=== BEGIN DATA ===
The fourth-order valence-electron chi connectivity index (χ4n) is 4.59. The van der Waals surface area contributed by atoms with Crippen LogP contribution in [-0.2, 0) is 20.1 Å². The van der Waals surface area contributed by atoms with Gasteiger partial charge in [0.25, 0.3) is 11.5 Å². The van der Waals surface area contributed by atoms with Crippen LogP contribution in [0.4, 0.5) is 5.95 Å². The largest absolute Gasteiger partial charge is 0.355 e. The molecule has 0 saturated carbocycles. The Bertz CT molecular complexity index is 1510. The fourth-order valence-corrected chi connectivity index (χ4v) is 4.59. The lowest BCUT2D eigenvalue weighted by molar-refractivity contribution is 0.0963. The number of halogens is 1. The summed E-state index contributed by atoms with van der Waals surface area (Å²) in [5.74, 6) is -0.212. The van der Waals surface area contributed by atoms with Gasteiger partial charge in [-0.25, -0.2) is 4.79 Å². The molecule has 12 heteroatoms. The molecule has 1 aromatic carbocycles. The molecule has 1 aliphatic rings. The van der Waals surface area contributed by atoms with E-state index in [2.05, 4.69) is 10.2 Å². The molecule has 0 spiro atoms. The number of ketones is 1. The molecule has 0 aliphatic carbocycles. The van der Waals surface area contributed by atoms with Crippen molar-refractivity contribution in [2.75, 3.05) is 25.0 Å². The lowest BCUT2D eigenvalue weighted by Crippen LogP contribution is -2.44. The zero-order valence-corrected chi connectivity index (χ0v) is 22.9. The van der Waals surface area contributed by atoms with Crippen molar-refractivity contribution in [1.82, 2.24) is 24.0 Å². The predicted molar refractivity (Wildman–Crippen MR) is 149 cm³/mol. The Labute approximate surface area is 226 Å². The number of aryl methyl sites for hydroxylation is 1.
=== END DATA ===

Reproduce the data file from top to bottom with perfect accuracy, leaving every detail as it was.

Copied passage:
The fourth-order valence-electron chi connectivity index (χ4n) is 4.59. The van der Waals surface area contributed by atoms with Crippen LogP contribution in [-0.2, 0) is 20.1 Å². The van der Waals surface area contributed by atoms with Gasteiger partial charge in [0.25, 0.3) is 11.5 Å². The van der Waals surface area contributed by atoms with Crippen LogP contribution in [0.4, 0.5) is 5.95 Å². The largest absolute Gasteiger partial charge is 0.355 e. The molecule has 0 saturated carbocycles. The Bertz CT molecular complexity index is 1510. The fourth-order valence-corrected chi connectivity index (χ4v) is 4.59. The lowest BCUT2D eigenvalue weighted by molar-refractivity contribution is 0.0963. The number of halogens is 1. The summed E-state index contributed by atoms with van der Waals surface area (Å²) in [5.74, 6) is -0.212. The van der Waals surface area contributed by atoms with Gasteiger partial charge in [-0.25, -0.2) is 4.79 Å². The molecule has 12 heteroatoms. The molecule has 1 aromatic carbocycles. The molecule has 1 aliphatic rings. The van der Waals surface area contributed by atoms with E-state index in [2.05, 4.69) is 10.2 Å². The molecule has 0 spiro atoms. The number of ketones is 1. The molecule has 0 aliphatic carbocycles. The van der Waals surface area contributed by atoms with Crippen molar-refractivity contribution in [2.75, 3.05) is 25.0 Å². The lowest BCUT2D eigenvalue weighted by Crippen LogP contribution is -2.44. The zero-order valence-corrected chi connectivity index (χ0v) is 22.9. The van der Waals surface area contributed by atoms with Crippen molar-refractivity contribution in [1.82, 2.24) is 24.0 Å². The predicted molar refractivity (Wildman–Crippen MR) is 149 cm³/mol. The Labute approximate surface area is 226 Å². The number of aryl methyl sites for hydroxylation is 1.